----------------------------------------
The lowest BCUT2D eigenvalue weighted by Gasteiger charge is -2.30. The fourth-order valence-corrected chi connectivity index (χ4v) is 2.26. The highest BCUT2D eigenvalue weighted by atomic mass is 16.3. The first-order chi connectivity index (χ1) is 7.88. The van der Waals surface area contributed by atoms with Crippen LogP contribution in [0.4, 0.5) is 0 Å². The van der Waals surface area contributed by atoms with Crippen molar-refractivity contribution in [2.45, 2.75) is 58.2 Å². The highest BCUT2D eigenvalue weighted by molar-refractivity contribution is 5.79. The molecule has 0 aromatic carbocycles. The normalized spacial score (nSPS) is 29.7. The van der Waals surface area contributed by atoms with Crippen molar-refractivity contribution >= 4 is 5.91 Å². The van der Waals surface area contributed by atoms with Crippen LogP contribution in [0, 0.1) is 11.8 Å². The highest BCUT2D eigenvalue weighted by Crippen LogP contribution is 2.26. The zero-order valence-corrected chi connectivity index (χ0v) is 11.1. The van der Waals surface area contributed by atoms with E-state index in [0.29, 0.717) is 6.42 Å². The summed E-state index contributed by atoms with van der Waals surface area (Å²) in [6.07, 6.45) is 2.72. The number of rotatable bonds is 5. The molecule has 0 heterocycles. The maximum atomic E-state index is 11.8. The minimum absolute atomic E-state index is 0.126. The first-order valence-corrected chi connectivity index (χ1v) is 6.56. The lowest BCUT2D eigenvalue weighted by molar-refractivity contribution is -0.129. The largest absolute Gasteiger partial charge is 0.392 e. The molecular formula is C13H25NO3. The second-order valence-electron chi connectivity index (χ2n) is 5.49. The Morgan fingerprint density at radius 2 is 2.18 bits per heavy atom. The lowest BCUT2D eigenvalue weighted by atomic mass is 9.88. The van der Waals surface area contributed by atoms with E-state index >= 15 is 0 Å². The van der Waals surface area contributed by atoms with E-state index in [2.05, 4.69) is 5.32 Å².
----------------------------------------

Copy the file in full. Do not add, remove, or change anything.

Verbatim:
The lowest BCUT2D eigenvalue weighted by Gasteiger charge is -2.30. The fourth-order valence-corrected chi connectivity index (χ4v) is 2.26. The highest BCUT2D eigenvalue weighted by atomic mass is 16.3. The first-order chi connectivity index (χ1) is 7.88. The van der Waals surface area contributed by atoms with Crippen LogP contribution in [0.4, 0.5) is 0 Å². The van der Waals surface area contributed by atoms with Crippen molar-refractivity contribution in [2.45, 2.75) is 58.2 Å². The highest BCUT2D eigenvalue weighted by molar-refractivity contribution is 5.79. The molecule has 0 aromatic carbocycles. The normalized spacial score (nSPS) is 29.7. The van der Waals surface area contributed by atoms with Crippen molar-refractivity contribution >= 4 is 5.91 Å². The van der Waals surface area contributed by atoms with Crippen LogP contribution in [0, 0.1) is 11.8 Å². The highest BCUT2D eigenvalue weighted by Crippen LogP contribution is 2.26. The zero-order valence-corrected chi connectivity index (χ0v) is 11.1. The van der Waals surface area contributed by atoms with E-state index in [0.29, 0.717) is 6.42 Å². The summed E-state index contributed by atoms with van der Waals surface area (Å²) in [6.07, 6.45) is 2.72. The number of rotatable bonds is 5. The molecule has 0 heterocycles. The maximum atomic E-state index is 11.8. The minimum absolute atomic E-state index is 0.126. The first-order valence-corrected chi connectivity index (χ1v) is 6.56. The lowest BCUT2D eigenvalue weighted by molar-refractivity contribution is -0.129. The largest absolute Gasteiger partial charge is 0.392 e. The molecular formula is C13H25NO3. The second-order valence-electron chi connectivity index (χ2n) is 5.49. The Morgan fingerprint density at radius 2 is 2.18 bits per heavy atom. The lowest BCUT2D eigenvalue weighted by atomic mass is 9.88. The van der Waals surface area contributed by atoms with E-state index >= 15 is 0 Å². The van der Waals surface area contributed by atoms with E-state index in [2.05, 4.69) is 5.32 Å².